BWAid Rescue 24, the special search and rescue team of Baptist World Alliance, continues to aid earthquake victims of the South Asia quake.
"I have never seen anything like this, even though I have commanded 12 rescue operations after natural disasters from Colombia and Turkey to India and Iran," Laszlo Pavelcze, commander of BWAid Rescue24, said in a satellite phone call from Pakistan.
He said the 7.6 earthquake "was so strong that it tore the mountain in two parts, and dozens of houses fell into a cleft 50 to 100 meters deep."
The rescue team's offer to help was accepted by the Pakistan government at 10a.m. on the day of the quake. Ten rescue specialists and two rescue dogs began travelling to the site from their base in Budapest, carrying two metric tons of equipment.
They arrived at the airport in Islamabad on Monday afternoon but had to wait for hours due to roads being impassable. In addition, heavy hailstorms and a lack of helicopters have delayed Pakistan authorities taking the rescue teams to the disaster sites immediately.
BWAid Rescue24 was first taken to the (Gali) Bagh area, which is 30-50 kilometers away from the earthquake’s epicentre, where they searched a dormitory with some 60 students that were believed to be stuck in the building.
"People in the villages and the city here cheered when they saw us in our red rescue uniform," Pavelcze said. "But at the same time they were hysterical because food ran out, they lost their homes, had no blankets and signs of malaria and other diseases began to be seen. They are afraid of being left alone, since relief teams are delayed by the devastated infrastructure."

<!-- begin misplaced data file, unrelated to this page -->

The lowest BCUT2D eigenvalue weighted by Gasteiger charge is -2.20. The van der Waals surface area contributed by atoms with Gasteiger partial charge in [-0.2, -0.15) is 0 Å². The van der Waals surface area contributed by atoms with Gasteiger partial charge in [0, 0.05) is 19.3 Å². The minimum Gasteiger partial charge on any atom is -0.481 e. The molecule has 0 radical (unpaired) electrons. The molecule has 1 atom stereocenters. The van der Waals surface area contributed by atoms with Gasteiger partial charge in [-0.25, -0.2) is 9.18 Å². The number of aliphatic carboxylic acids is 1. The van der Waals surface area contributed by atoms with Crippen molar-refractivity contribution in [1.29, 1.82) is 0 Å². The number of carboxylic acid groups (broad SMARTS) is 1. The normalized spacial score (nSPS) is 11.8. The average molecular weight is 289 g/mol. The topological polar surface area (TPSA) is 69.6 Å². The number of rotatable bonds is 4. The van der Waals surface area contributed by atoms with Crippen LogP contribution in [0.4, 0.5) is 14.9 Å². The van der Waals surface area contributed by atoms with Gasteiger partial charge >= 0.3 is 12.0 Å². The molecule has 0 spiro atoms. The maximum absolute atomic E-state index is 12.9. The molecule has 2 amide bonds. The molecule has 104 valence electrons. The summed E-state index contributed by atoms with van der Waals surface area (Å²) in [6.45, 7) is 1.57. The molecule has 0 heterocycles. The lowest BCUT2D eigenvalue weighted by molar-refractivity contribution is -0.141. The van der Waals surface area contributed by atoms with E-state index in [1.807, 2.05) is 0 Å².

Currently, the most urgent needs at the moment seems to be tents, heavy blankets, basic food and medicines.
David Gal, a senior relief officer of Hungarian Baptist Aid, a partner to BWAid, said "nights are becoming colder here in the mountains and many people have no place to sleep."
He continued: "The doctor and nurse on our team started to provide first aid, but we do not have much medical supplies on us now. Food is scarce and diseases attack. We are running against time to find survivors and take care of them once they are alive"
A Medical and Relief Team also left for Pakistan from Hungary yesterday. Two of the best rescue specialists from North Carolina, who were trained in Hungary, joined BWAid Rescue24.
Two experienced doctors and two relief workers from Hungary also went to work with the first team that had left. They will provide medical care and assess ways on how Baptists can get involved in helping victims of the quake. To provide aid and relief, the teams took US$20,000.
30,000 to 50,000 are believed to have been killed with at least 20 million homeless.
"We must do more," said Montacute. "The search and rescue work will sadly soon be over, and now we need to help to provide shelter, water, food and medicines."